The first known inhabitants of the Dublin region were hunter-gatherers living during the Later Mesolithic, or Middle Stone Age, around 5500 BC. Shell middens and occupation debris, which have been found at a number of locations on and around the shores of Dublin Bay (most notably at Sutton and on Dalkey Island), indicate that these early settlers lived off the sea.
The first farmers appeared in the Neolithic, or New Stone Age, shortly after 4000 BC. These were the first to erect megalithic monuments and evidence of their culture survives in the burial cairns, passage tombs, portal tombs and wedge tombs that can still be seen in the Dublin Mountains and on the coastal lowlands just to the south of the modern city. Stone axes made of porcellanite from County Antrim or porphyry from Lambay Island have also been discovered at a number of sites in the Dublin region. Pottery too was first manufactured in Ireland during the Neolithic, one of the most noteworthy finds being a funerary bowl which was found in a burial site at Drimnagh, County Dublin.
Around 2400 BC metal working made its first appearance in Ireland. Archaeological excavations in Suffolk Street have uncovered prehistoric copper axe-heads – the copper axe being the principal metal artifact during the earliest phase of Irish metallurgy (the so-called Knocknagur Phase, or Copper Age, which lasted from 2400–2200 BC).
The Bronze Age, which in Ireland is dated from 2200–600 BC, also left its mark on the Dublin region. A variety of bronze and gold artifacts which have been discovered in the vicinity of the modern city – among them cauldrons, side-blown horns, lock rings, sleeve fasteners, striated rings, hair rings and penannular bracelets – indicate a continuous or intermittent settlement of the area.
In Ireland the commencement of the Iron Age around 600 BC is generally believed to coincide with the first appearance in this country of Celtic-speaking peoples. There is little archaeological evidence to support the theory of a large-scale Celtic invasion (or series of invasions), but it is quite possible that small groups of migrants, highly skilled in the art of war and armed with superior iron weaponry, were powerful enough to gain a foothold in the island and eventually succeeded in subjugating or absorbing the pre-Celtic natives; in the 12th century of the Common Era small bands of heavily armed Anglo-Normans did just this, so there is no conceivable reason why it could not also have happened in the pre-Christian era.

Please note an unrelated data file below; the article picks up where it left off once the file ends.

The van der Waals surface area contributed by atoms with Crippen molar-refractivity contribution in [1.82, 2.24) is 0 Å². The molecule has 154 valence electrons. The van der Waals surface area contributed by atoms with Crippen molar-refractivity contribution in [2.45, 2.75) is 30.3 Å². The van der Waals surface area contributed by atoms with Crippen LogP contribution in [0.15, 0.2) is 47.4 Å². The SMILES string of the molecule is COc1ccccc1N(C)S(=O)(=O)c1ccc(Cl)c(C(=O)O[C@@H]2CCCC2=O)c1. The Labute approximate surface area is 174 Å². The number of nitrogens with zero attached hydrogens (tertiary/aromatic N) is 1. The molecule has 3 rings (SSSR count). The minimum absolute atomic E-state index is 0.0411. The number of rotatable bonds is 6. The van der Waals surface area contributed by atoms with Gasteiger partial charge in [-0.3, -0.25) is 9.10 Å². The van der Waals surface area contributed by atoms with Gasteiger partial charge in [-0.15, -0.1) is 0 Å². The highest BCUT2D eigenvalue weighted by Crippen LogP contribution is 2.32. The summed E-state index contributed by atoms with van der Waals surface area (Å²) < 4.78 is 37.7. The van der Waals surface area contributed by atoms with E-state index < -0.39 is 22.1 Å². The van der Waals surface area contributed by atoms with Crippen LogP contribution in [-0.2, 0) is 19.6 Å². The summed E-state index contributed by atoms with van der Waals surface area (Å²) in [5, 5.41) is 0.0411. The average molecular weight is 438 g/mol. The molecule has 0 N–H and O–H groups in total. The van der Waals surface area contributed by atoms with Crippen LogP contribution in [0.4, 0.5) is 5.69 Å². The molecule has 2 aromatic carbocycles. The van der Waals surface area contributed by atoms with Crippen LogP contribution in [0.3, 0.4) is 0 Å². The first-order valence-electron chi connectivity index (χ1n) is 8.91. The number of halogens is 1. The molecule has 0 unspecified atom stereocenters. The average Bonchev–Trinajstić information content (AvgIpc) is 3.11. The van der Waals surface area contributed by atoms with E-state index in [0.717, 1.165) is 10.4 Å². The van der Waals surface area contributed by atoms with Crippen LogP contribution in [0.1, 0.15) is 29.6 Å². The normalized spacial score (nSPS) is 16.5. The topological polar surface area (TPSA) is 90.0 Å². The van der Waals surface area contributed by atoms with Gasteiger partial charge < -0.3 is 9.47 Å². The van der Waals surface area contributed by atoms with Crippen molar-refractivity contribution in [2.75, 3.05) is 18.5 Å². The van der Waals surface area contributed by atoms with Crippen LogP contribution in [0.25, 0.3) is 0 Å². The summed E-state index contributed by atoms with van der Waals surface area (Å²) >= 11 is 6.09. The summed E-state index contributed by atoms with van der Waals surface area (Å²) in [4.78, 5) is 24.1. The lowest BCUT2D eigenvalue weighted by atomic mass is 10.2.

Iron ores are widely distributed throughout Ireland – one of the country’s two richest deposits is to be found in County Wicklow, just a few days’ walk from the Dublin region – but there is little archaeological evidence for an urban settlement on the site of the modern city during the Early Iron Age (or Athlone Phase). Excavations at various locations in the region, however, do indicate intermittent occupation at scattered locations throughout this period (e.g. at Taylor’s Grange in Rathfarnham, and at Cherrywood near Loughlinstown).
Once associated with the Iron Age is the ringfort, or ráth, a defensive formation generally consisting of one or more circular earthen embankments surrounded by a ditch. The existence of ringforts in the Dublin region may be deduced from the names of several of the modern city’s suburbs: Rathmines, Rathgar, Rathfarnham (on the south side of the city) and Raheny (on the north side). There is also the village of Rathcoole, which lies to the southwest of the modern city. Needless to say the growth of the modern city has all but obliterated these structures, but excavation of ringforts in other parts of the country has sometimes revealed traces of earlier, pre-ringfort occupation of the same sites. In the Dublin hinterland, surviving ringforts are too numerous to mention individually, though a univallate ringfort at Rathmichael (near Shankill to the southeast of the city) may be noted. The lowlying area to the northwest of the city is particularly rich in ringforts. It is now thought, however, that most of Ireland’s ringforts date from the Christian era